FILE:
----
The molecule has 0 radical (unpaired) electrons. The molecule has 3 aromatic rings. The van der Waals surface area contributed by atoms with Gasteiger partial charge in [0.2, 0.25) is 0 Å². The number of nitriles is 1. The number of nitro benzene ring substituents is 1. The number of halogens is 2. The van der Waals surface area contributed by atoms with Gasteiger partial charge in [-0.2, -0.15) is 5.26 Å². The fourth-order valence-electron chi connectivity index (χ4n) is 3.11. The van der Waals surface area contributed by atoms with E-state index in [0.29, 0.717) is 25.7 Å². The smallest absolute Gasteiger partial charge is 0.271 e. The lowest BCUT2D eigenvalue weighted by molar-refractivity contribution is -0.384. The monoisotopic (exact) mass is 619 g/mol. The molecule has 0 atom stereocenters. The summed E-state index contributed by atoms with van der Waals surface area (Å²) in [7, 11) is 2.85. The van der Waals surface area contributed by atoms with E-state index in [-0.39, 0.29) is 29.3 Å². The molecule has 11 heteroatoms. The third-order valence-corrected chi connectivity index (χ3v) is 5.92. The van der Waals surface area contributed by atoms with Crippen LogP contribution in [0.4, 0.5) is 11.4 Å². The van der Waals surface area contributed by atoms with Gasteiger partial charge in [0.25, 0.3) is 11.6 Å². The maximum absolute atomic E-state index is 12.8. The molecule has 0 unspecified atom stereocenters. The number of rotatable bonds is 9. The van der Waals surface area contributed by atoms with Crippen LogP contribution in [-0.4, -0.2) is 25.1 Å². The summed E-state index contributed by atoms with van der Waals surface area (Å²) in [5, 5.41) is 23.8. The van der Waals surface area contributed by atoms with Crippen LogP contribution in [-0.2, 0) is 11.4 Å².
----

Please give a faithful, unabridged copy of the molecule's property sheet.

The molecule has 0 radical (unpaired) electrons. The molecule has 3 aromatic rings. The van der Waals surface area contributed by atoms with Gasteiger partial charge in [0.2, 0.25) is 0 Å². The number of nitriles is 1. The number of nitro benzene ring substituents is 1. The number of halogens is 2. The van der Waals surface area contributed by atoms with Gasteiger partial charge in [-0.2, -0.15) is 5.26 Å². The fourth-order valence-electron chi connectivity index (χ4n) is 3.11. The van der Waals surface area contributed by atoms with E-state index in [0.29, 0.717) is 25.7 Å². The smallest absolute Gasteiger partial charge is 0.271 e. The lowest BCUT2D eigenvalue weighted by molar-refractivity contribution is -0.384. The monoisotopic (exact) mass is 619 g/mol. The molecule has 0 atom stereocenters. The summed E-state index contributed by atoms with van der Waals surface area (Å²) in [7, 11) is 2.85. The van der Waals surface area contributed by atoms with E-state index in [-0.39, 0.29) is 29.3 Å². The molecule has 11 heteroatoms. The third-order valence-corrected chi connectivity index (χ3v) is 5.92. The van der Waals surface area contributed by atoms with Crippen LogP contribution in [0.4, 0.5) is 11.4 Å². The van der Waals surface area contributed by atoms with Gasteiger partial charge in [0.25, 0.3) is 11.6 Å². The maximum absolute atomic E-state index is 12.8. The molecule has 0 unspecified atom stereocenters. The number of rotatable bonds is 9. The van der Waals surface area contributed by atoms with Crippen LogP contribution in [-0.4, -0.2) is 25.1 Å². The summed E-state index contributed by atoms with van der Waals surface area (Å²) in [5, 5.41) is 23.8. The van der Waals surface area contributed by atoms with Crippen LogP contribution in [-0.2, 0) is 11.4 Å².